2. One or more middle discussions that help the group explore the main arguments being made about the issue. The middle sessions are organized around more far-reaching questions such as: “What are the root causes of the problem?” or “What should our goals be?” Middle sessions often contain an outline of the main viewpoints about the issue, written in plain, jargon-free language. These views could include expert opinions or the main proposals of policymakers. They might also reflect the main answers being given to the question, voiced by citizens, experts and officials alike.
  3. A final discussion that helps participants develop their action ideas or recommendations and make some initial plans for implementing them. This session often includes brainstorming and prioritizing questions and a long list of action ideas that may be taken from success stories in other communities.

Getting through this sequence requires time. It is unrealistic to expect a group of people to move from sharing experiences to action planning in less than about three hours, and the more complex the problem or issue, the more time required.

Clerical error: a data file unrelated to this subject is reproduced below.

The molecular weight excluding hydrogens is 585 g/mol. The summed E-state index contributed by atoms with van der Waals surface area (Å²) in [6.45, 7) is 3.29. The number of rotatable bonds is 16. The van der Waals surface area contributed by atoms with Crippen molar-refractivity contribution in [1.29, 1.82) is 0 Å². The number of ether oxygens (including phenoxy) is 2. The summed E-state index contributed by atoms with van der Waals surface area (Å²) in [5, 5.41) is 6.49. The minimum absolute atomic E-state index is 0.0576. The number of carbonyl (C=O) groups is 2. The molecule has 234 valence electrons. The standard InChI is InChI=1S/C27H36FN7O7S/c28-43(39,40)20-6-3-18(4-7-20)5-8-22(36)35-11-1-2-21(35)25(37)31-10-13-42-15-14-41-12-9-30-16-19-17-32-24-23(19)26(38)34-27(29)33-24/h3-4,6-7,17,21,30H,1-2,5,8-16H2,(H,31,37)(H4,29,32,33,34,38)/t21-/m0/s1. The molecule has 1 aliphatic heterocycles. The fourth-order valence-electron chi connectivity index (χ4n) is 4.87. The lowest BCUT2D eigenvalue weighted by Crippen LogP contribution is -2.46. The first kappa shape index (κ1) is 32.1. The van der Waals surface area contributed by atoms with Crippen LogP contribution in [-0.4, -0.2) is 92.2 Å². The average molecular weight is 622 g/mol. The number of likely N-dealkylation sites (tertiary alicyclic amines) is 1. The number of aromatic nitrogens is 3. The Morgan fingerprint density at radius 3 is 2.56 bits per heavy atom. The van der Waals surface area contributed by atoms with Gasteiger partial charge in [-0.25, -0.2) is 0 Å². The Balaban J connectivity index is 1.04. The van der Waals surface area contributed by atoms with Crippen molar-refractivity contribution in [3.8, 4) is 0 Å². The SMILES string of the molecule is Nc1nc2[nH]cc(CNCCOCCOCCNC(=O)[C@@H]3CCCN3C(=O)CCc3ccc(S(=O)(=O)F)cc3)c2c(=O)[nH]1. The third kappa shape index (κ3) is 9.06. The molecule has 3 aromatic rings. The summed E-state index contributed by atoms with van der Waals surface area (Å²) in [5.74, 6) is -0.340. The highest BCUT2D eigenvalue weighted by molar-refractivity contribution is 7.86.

Shorter processes can certainly be valuable, but participation leaders should be pragmatic about what a group can accomplish in the time available, and adjust their goals and expectations accordingly.

Writing Discussion Materials

Most participation leaders have strong opinions about the issue(s) they want citizens to address. However, they should keep in mind that they need a large number of people, with a wide range of ideas, to participate in their program. If the only people they recruit are passionate, like-minded activists, the project will probably fail.